The first vehicle unveiled that the two partnered on is a Rapide S model, which now includes a 13.3 inch HD touch screen, an instrument panel complete with electronic instrumentation and gauges and speech recognition technology.
Aston Martin's Rapide S will also be equipped with WiFi and will work with other Letv devices, allowing for remote monitoring and service.
"We see connected vehicles as a vital part of our future product portfolio and we welcome Letv as a research partner in this exciting concept venture, providing a glimpse into a future that is perhaps just around the corner," Mr. Clarke said.
Aston Martin Letv Rapide S Concept interior
Although Mercedes and Audi are expected players on the tech front, the inclusion of Aston Martin suggests that no brand can ignore the demand for the convenience and safety that technology is enabling, even those that define themselves primarily by their speed.
There are also legal reasons that automakers are developing electric vehicles. California will require that from 2020 on, 10 percent of auto sales must be emissions-free vehicles or else the automaker will face a $5,000 fine per vehicle. The Environmental Protection Agency, for its part, is mandating a brand's fleet average 54.5 mpg by 2025. Given the size of California's auto market—the country's largest—and the repercussions, even brands for whom electric vehicles are largely unexpected must enter the market.
Indeed, other high-end auto brands not present at CES have also begun to move in another direction.
For example, German automaker Porsche is turning the page in its history with the first electric vehicle in its fleet.
The Mission E, which debuted as a concept car at the Frankfurt Motor Show will be 100 percent electrically powered and will launch at the end of the decade. Environmental concerns are growing among consumers, and the Mission E is Porsche’s first step in blending its heritage with contemporary concerns (see story).
Also, British automaker Jaguar is returning to the racetrack with its entry into the FIA Formula E Championship.
Throughout the brand’s 70-year racing heritage, it has used competition as a chance to push its cars, learn more about them and fine-tune the vehicles. By participating in the third seasons of the Formula E, Jaguar will be able to design and develop electric technology, which may make it into consumer vehicles one day (see story).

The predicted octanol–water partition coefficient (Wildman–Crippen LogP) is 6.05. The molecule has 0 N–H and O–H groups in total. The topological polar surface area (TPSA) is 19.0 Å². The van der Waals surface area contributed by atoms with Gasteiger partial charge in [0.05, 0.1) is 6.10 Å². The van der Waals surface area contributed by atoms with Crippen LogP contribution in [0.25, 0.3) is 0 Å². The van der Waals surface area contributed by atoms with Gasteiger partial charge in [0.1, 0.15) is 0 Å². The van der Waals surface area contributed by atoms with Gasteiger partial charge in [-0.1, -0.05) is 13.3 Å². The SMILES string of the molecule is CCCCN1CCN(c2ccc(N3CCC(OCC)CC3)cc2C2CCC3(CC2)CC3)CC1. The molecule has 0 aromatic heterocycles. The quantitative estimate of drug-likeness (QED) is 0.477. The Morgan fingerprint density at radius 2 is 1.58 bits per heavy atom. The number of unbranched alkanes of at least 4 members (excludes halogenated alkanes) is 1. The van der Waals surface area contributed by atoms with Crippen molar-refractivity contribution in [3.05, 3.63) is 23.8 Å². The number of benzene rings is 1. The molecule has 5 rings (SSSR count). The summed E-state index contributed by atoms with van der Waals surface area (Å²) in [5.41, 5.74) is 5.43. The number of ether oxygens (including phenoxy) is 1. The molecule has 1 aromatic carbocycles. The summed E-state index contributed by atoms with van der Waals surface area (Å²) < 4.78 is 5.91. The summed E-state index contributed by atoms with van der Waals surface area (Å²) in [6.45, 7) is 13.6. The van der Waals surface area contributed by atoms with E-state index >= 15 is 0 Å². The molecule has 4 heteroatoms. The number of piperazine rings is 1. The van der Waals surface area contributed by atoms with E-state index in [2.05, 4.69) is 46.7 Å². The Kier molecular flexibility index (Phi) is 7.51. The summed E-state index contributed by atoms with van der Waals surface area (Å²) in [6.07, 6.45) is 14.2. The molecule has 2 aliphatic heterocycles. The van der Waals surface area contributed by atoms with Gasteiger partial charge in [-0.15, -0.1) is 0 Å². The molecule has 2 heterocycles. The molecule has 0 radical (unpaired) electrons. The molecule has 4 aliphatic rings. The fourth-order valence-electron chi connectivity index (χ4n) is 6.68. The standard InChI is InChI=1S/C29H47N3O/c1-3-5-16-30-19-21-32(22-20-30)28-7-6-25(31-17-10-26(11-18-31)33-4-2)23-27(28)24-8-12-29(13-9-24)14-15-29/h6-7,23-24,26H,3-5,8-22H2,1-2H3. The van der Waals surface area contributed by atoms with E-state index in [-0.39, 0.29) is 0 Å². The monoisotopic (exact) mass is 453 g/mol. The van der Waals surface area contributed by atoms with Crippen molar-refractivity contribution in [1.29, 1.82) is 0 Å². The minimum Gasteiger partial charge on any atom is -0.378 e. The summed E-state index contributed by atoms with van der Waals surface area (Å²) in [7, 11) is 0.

Others are going even further to showcase their interest in technology.
In particular, British automaker Jaguar partnered with Wired magazine to reach a new market segment with its latest innovations.
The luxury carmaker unveiled the XF C-X75 supercar, featured in the most recent James Bond film “Spectre,” while the Land Rover brand unveiled its new “Mind Sense,” “Air Bubble,” “Predictive Infotainment” and “Cargo Sense” technologies. By coupling a hyped vehicle that has wide interest among consumers with technological advances, Jaguar will be able to reach a larger audience when it details its innovations and position itself as a leading adapter of technology in the automotive sector (see story).
"Electrification is something manufacturers are showcasing, but drivers aren't buying these cars in big numbers," Ms. Fix said. "Most of the hype is to showcase the advancement and to assist in meeting California fuel emission standards.
"California requires manufacturers selling cars in California to offer a plug-in version," she said. "Sportscars are utilizing electric motors on each wheel to boost performance and certain consumers are interested but true car enthusiasts aren't running to dealers.
"Consumers are expecting luxury cars such as Audi, BMW and Mercedes to offer new technologies; other manufacturers offer these high end technologies but most of their customers know it comes with a price."
Forrest Cardamenis, editorial assistant on Luxury Daily, New York